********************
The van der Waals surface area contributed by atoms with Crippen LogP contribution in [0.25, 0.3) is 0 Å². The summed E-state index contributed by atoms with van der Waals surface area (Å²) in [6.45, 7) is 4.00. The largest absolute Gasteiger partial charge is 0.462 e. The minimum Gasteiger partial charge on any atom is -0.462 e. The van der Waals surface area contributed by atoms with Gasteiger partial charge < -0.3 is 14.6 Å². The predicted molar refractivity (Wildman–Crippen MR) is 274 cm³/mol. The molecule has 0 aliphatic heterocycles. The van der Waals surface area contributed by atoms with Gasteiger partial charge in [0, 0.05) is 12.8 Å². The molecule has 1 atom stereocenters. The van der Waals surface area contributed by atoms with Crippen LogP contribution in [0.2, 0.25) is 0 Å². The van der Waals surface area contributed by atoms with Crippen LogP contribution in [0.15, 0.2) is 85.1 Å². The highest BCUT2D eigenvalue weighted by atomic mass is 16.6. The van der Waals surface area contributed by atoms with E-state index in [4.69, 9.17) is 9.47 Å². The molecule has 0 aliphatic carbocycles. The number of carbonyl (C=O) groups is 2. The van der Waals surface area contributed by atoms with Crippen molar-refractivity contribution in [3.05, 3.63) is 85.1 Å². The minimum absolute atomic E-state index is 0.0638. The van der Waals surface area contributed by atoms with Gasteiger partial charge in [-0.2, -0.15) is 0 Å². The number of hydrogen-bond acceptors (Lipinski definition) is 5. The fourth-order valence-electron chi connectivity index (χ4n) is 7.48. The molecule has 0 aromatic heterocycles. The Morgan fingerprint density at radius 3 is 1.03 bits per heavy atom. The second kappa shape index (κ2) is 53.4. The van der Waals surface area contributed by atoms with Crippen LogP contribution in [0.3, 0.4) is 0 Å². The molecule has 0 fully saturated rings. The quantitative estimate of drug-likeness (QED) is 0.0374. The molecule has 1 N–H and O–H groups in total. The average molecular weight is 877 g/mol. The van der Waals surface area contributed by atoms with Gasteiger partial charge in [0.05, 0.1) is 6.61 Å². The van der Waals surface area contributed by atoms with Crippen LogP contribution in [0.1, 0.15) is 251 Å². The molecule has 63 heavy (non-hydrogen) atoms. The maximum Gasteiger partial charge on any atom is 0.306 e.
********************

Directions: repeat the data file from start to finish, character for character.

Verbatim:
The van der Waals surface area contributed by atoms with Crippen LogP contribution in [0.25, 0.3) is 0 Å². The summed E-state index contributed by atoms with van der Waals surface area (Å²) in [6.45, 7) is 4.00. The largest absolute Gasteiger partial charge is 0.462 e. The minimum Gasteiger partial charge on any atom is -0.462 e. The van der Waals surface area contributed by atoms with Gasteiger partial charge < -0.3 is 14.6 Å². The predicted molar refractivity (Wildman–Crippen MR) is 274 cm³/mol. The molecule has 0 aliphatic heterocycles. The van der Waals surface area contributed by atoms with Gasteiger partial charge in [0, 0.05) is 12.8 Å². The molecule has 1 atom stereocenters. The van der Waals surface area contributed by atoms with Crippen LogP contribution in [0.2, 0.25) is 0 Å². The van der Waals surface area contributed by atoms with Crippen LogP contribution in [0.15, 0.2) is 85.1 Å². The highest BCUT2D eigenvalue weighted by atomic mass is 16.6. The van der Waals surface area contributed by atoms with E-state index in [4.69, 9.17) is 9.47 Å². The molecule has 0 aliphatic carbocycles. The number of carbonyl (C=O) groups is 2. The van der Waals surface area contributed by atoms with Crippen molar-refractivity contribution in [3.05, 3.63) is 85.1 Å². The minimum absolute atomic E-state index is 0.0638. The van der Waals surface area contributed by atoms with Gasteiger partial charge in [-0.2, -0.15) is 0 Å². The number of hydrogen-bond acceptors (Lipinski definition) is 5. The fourth-order valence-electron chi connectivity index (χ4n) is 7.48. The molecule has 0 aromatic heterocycles. The Morgan fingerprint density at radius 3 is 1.03 bits per heavy atom. The second kappa shape index (κ2) is 53.4. The van der Waals surface area contributed by atoms with Crippen LogP contribution in [0.3, 0.4) is 0 Å². The molecule has 0 fully saturated rings. The quantitative estimate of drug-likeness (QED) is 0.0374. The molecule has 1 N–H and O–H groups in total. The average molecular weight is 877 g/mol. The van der Waals surface area contributed by atoms with Gasteiger partial charge in [0.05, 0.1) is 6.61 Å². The van der Waals surface area contributed by atoms with Crippen LogP contribution in [0.1, 0.15) is 251 Å². The molecule has 63 heavy (non-hydrogen) atoms. The maximum Gasteiger partial charge on any atom is 0.306 e.